This is day 4 in a series that started at a column called “Wirth-less”.
In early 1975, I left a great job in Boston to return to New Orleans, where I would join the job-seekers. The move was not exactly my choice, but was made necessary by a previous series of bad choices.
Well, anyway, I do not remember how long I had been looking or how it occurred to me, but I decided to see if I had any political capital left with the Edwards administration. Whoever my contact was, next thing I know I am being summoned to Baton Rouge as soon as possible for an interview.
Remarkably, a very small role in a campaign over three years earlier had gotten me placement on a “Friends of EWE” list. The summer job that I was given last time I called apparently did not move me to any “favor repaid” list.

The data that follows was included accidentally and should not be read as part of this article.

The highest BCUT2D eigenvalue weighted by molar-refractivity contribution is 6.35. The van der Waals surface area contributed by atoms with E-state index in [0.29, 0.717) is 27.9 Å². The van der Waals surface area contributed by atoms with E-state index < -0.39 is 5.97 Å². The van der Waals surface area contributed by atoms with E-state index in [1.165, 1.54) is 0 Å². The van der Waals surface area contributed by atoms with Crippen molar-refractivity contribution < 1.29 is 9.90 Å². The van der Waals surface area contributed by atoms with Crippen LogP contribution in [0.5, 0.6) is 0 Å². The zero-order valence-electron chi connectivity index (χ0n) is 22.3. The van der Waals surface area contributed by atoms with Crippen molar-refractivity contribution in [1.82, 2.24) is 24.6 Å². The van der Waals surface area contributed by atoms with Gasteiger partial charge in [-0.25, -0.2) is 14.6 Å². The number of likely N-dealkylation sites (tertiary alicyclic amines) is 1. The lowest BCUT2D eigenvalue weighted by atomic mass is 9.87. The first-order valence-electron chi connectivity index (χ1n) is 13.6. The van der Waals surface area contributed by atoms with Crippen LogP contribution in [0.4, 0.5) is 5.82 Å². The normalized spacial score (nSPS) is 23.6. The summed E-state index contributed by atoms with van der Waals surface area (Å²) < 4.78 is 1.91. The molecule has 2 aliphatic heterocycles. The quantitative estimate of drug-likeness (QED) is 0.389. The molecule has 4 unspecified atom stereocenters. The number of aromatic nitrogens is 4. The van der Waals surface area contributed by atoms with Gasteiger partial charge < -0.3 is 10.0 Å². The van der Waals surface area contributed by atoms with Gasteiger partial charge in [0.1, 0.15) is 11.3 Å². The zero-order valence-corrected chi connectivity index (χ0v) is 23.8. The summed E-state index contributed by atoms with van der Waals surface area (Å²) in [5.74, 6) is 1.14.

My timing was flawless. The state had recently formed a central computing agency called the Louisiana Information Processing Authority (LIPA), and set up its flagship computer center in Baton Rouge. The best I could tell, the New Orleans political contingent wanted a center located in N.O. to serve state agencies there.
Certainly it was not my political clout that caused the “technocrats” to create a job for me. I was an experienced computer center director when those were hard to find, and I represented an opportunity to address a political situation before it could become a problem. So I left Baton Rouge as the new associate director of LIPA, in charge of the N.O. computer center, then being set up at Charity Hospital.
“Big Charity,” the oldest, continually operating hospital in the country, was an interesting choice for the center. It certainly represented the biggest opportunity of all state agencies for “data processing” to make significant improvements. On the other hand, its culture was more political than medical, a place where good ideas went to die.
Tomorrow – The Honeywell “honeypot”Powered by Sidelines